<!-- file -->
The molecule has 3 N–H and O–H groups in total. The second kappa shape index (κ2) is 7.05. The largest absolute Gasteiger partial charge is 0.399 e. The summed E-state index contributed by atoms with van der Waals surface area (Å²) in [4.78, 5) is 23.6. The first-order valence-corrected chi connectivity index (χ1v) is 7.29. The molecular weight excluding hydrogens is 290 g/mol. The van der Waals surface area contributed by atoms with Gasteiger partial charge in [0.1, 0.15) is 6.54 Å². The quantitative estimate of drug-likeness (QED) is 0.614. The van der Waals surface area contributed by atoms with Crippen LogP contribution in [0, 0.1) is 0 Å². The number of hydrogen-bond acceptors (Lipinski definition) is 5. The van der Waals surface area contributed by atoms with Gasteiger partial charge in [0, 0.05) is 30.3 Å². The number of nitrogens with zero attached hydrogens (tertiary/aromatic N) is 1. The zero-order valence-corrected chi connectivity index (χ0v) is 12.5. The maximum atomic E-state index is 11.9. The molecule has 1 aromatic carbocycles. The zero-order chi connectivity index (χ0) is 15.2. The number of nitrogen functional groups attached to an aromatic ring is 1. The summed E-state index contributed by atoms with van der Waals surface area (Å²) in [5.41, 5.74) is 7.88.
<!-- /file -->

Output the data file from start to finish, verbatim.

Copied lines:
The molecule has 3 N–H and O–H groups in total. The second kappa shape index (κ2) is 7.05. The largest absolute Gasteiger partial charge is 0.399 e. The summed E-state index contributed by atoms with van der Waals surface area (Å²) in [4.78, 5) is 23.6. The first-order valence-corrected chi connectivity index (χ1v) is 7.29. The molecular weight excluding hydrogens is 290 g/mol. The van der Waals surface area contributed by atoms with Gasteiger partial charge in [0.1, 0.15) is 6.54 Å². The quantitative estimate of drug-likeness (QED) is 0.614. The van der Waals surface area contributed by atoms with Crippen LogP contribution in [0, 0.1) is 0 Å². The number of hydrogen-bond acceptors (Lipinski definition) is 5. The van der Waals surface area contributed by atoms with Gasteiger partial charge in [0, 0.05) is 30.3 Å². The number of nitrogens with zero attached hydrogens (tertiary/aromatic N) is 1. The zero-order valence-corrected chi connectivity index (χ0v) is 12.5. The maximum atomic E-state index is 11.9. The molecule has 1 aromatic carbocycles. The zero-order chi connectivity index (χ0) is 15.2. The number of nitrogen functional groups attached to an aromatic ring is 1. The summed E-state index contributed by atoms with van der Waals surface area (Å²) in [5.41, 5.74) is 7.88.